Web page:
Cerebral Hemispheres 2

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Know Your Brain: Fornix

December 18, 2016


Where is the fornix?

The term fornix comes from Latin and means "arch." It is used to refer to various arch-like structures in the body, but when used in reference to the brain it indicates a bundle of white matter fibers that arches around the thalamus. The fornix originates in the hippocampus, where it emerges from a collection of fibers called the fimbria. It then stretches up and around the thalamus toward the front of the brain. When it reaches a tract called the anterior commissure, it branches downward. Some fibers then split off and terminate mainly in the septal nuclei, preoptic nuclei, and ventral striatum, while others enter the hypothalamus and form connections with the mammillary bodies.

What is the fornix and what does it do?

In 1937 the neuroanatomist James Papez described what came to be known as the Papez circuit. The Papez circuit consisted of a group of structures---including the hippocampus, mammillary bodies, anterior nucleus of the thalamus, cingulate gyrus, and parahippocampal gyrus---that Papez hypothesized were the "anatomic basis of emotions." The fornix was a critical component of the Papez circuit, acting as a primary connection among several structures within the circuit. The Papez circuit would later be expanded upon and termed the limbic system. 

The diverse group of structures known as the limbic system is now thought to be involved in much more than emotion, and the fornix is still considered an important part of the limbic system. The fornix acts as the primary outgoing pathway from the hippocampus, and thus its most recognized function is its involvement in memory. The hippocampal projections that travel in the fornix are thought to be important for memory consolidation, and damage to the fornix has been associated with anterograde amnesia, which involves the inability to create new memories. Fornix damage is primarily linked to deficits in declarative memories, or memories for factual information---and especially episodic memories, which are a type of declarative memory that deals with autobiographical information.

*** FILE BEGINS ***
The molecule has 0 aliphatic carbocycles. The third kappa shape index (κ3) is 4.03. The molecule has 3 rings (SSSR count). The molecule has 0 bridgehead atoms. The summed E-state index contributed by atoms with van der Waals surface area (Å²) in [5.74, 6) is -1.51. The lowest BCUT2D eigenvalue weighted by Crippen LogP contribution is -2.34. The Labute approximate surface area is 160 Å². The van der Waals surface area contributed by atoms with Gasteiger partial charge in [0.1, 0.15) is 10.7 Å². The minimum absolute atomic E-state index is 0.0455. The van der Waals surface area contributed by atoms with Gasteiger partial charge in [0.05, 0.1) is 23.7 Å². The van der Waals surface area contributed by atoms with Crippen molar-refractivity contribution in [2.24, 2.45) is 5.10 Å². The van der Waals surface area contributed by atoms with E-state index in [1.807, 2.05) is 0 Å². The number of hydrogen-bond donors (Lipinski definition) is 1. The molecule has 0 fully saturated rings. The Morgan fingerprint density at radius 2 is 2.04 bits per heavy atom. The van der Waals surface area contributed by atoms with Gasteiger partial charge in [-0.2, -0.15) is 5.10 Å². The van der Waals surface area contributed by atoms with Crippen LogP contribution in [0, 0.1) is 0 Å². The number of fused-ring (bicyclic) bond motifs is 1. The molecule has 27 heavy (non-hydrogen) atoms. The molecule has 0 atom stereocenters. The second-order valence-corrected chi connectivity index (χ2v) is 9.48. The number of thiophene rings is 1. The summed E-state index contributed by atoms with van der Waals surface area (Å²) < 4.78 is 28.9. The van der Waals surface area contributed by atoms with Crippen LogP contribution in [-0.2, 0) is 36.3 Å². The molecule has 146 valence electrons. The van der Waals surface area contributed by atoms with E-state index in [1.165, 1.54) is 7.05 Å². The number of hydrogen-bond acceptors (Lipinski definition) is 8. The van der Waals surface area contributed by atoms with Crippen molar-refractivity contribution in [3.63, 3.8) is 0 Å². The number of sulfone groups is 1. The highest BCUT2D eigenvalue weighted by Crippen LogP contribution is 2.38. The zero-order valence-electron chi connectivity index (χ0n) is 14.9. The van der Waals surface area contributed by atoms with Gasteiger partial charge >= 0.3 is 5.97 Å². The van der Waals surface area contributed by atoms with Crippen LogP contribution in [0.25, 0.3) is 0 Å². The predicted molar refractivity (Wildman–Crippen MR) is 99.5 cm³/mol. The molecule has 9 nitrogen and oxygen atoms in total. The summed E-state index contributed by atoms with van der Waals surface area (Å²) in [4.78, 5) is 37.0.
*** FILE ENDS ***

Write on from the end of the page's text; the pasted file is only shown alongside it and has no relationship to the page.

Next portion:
Neurodegeneration in the fornix has also been associated with the cognitive impairment seen in Alzheimer's disease. The integrity of the fornix may be compromised in the early stages of Alzheimer's disease, and thus may be an early indicator of the disease that can predict the progression of Alzheimer's disease from preclinical (i.e. asymptomatic) to clinical (i.e. symptomatic) stages. Degeneration of the fornix in Alzheimer's disease seems to precede degeneration of the hippocampus, an area that is known to be severely affected by the disease.

Although the functions of the fornix are still relatively poorly understood, its role in memory processes seems to be one that is relatively well supported. Due to its diverse connections, the fornix likely is involved in a list of other brain activities, but more research will be needed to further elucidate these roles.

Reference (in addition to linked text above):

Vanderah TW, Gould DJ. Nolte's The Human Brain. 7th ed. Philadelphia, PA. Elsevier; 2016.

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